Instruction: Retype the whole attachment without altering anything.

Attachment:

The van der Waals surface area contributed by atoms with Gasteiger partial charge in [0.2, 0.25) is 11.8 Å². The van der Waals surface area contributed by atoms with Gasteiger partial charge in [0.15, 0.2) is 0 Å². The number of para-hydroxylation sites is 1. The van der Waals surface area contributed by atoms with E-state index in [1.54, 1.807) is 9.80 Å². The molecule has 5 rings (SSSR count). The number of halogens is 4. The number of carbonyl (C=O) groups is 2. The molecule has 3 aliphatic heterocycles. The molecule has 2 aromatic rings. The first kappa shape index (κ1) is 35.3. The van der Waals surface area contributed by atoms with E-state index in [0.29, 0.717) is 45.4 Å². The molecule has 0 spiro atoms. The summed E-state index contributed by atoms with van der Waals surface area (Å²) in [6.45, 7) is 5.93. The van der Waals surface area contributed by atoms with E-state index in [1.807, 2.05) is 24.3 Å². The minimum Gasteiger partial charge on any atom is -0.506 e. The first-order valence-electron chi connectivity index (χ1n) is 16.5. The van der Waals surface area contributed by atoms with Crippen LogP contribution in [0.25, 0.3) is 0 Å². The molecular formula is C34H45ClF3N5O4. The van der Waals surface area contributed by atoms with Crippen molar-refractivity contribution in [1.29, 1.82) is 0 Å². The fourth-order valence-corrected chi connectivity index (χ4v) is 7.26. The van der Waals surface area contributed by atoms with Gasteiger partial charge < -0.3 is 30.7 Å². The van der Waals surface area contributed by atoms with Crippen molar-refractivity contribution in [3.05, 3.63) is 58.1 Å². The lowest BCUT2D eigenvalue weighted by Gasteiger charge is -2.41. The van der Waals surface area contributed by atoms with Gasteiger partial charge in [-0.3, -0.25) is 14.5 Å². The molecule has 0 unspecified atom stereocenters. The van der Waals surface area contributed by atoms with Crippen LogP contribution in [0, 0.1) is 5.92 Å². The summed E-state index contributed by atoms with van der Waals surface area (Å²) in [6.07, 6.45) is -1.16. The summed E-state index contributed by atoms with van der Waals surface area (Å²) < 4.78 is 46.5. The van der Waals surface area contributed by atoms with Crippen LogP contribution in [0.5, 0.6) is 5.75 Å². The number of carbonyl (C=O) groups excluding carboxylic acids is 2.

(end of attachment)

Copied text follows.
The van der Waals surface area contributed by atoms with Gasteiger partial charge in [0.2, 0.25) is 11.8 Å². The van der Waals surface area contributed by atoms with Gasteiger partial charge in [0.15, 0.2) is 0 Å². The number of para-hydroxylation sites is 1. The van der Waals surface area contributed by atoms with E-state index in [1.54, 1.807) is 9.80 Å². The molecule has 5 rings (SSSR count). The number of halogens is 4. The number of carbonyl (C=O) groups is 2. The molecule has 3 aliphatic heterocycles. The molecule has 2 aromatic rings. The first kappa shape index (κ1) is 35.3. The van der Waals surface area contributed by atoms with E-state index in [0.29, 0.717) is 45.4 Å². The molecule has 0 spiro atoms. The summed E-state index contributed by atoms with van der Waals surface area (Å²) in [6.45, 7) is 5.93. The van der Waals surface area contributed by atoms with E-state index in [1.807, 2.05) is 24.3 Å². The minimum Gasteiger partial charge on any atom is -0.506 e. The first-order valence-electron chi connectivity index (χ1n) is 16.5. The van der Waals surface area contributed by atoms with Crippen LogP contribution in [0.25, 0.3) is 0 Å². The molecular formula is C34H45ClF3N5O4. The van der Waals surface area contributed by atoms with Crippen molar-refractivity contribution in [1.29, 1.82) is 0 Å². The fourth-order valence-corrected chi connectivity index (χ4v) is 7.26. The van der Waals surface area contributed by atoms with Gasteiger partial charge < -0.3 is 30.7 Å². The van der Waals surface area contributed by atoms with Crippen molar-refractivity contribution in [3.05, 3.63) is 58.1 Å². The lowest BCUT2D eigenvalue weighted by Gasteiger charge is -2.41. The van der Waals surface area contributed by atoms with Gasteiger partial charge in [-0.3, -0.25) is 14.5 Å². The molecule has 0 unspecified atom stereocenters. The van der Waals surface area contributed by atoms with Crippen LogP contribution in [0, 0.1) is 5.92 Å². The summed E-state index contributed by atoms with van der Waals surface area (Å²) in [6.07, 6.45) is -1.16. The summed E-state index contributed by atoms with van der Waals surface area (Å²) < 4.78 is 46.5. The van der Waals surface area contributed by atoms with Crippen LogP contribution in [0.5, 0.6) is 5.75 Å². The number of carbonyl (C=O) groups excluding carboxylic acids is 2.